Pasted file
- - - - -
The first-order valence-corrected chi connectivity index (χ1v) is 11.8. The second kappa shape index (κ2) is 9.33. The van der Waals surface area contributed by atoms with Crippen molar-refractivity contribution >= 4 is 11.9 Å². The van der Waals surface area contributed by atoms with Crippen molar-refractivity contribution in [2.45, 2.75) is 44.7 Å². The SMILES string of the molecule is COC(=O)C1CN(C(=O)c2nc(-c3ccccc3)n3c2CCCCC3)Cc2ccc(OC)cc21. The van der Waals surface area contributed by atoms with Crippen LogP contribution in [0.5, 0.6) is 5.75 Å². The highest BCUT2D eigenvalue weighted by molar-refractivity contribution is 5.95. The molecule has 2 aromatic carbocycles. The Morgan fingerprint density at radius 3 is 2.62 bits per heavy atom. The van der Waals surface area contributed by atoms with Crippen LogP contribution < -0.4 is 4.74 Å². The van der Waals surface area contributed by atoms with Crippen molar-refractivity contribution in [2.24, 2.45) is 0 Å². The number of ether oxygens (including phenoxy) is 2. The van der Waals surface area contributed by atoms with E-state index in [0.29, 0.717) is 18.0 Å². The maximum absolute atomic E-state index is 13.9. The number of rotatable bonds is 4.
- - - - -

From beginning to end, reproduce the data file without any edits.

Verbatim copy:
The first-order valence-corrected chi connectivity index (χ1v) is 11.8. The second kappa shape index (κ2) is 9.33. The van der Waals surface area contributed by atoms with Crippen molar-refractivity contribution >= 4 is 11.9 Å². The van der Waals surface area contributed by atoms with Crippen molar-refractivity contribution in [2.45, 2.75) is 44.7 Å². The SMILES string of the molecule is COC(=O)C1CN(C(=O)c2nc(-c3ccccc3)n3c2CCCCC3)Cc2ccc(OC)cc21. The van der Waals surface area contributed by atoms with Crippen LogP contribution in [0.5, 0.6) is 5.75 Å². The highest BCUT2D eigenvalue weighted by molar-refractivity contribution is 5.95. The molecule has 2 aromatic carbocycles. The Morgan fingerprint density at radius 3 is 2.62 bits per heavy atom. The van der Waals surface area contributed by atoms with Crippen LogP contribution < -0.4 is 4.74 Å². The van der Waals surface area contributed by atoms with Crippen molar-refractivity contribution in [2.24, 2.45) is 0 Å². The number of ether oxygens (including phenoxy) is 2. The van der Waals surface area contributed by atoms with E-state index in [0.29, 0.717) is 18.0 Å². The maximum absolute atomic E-state index is 13.9. The number of rotatable bonds is 4.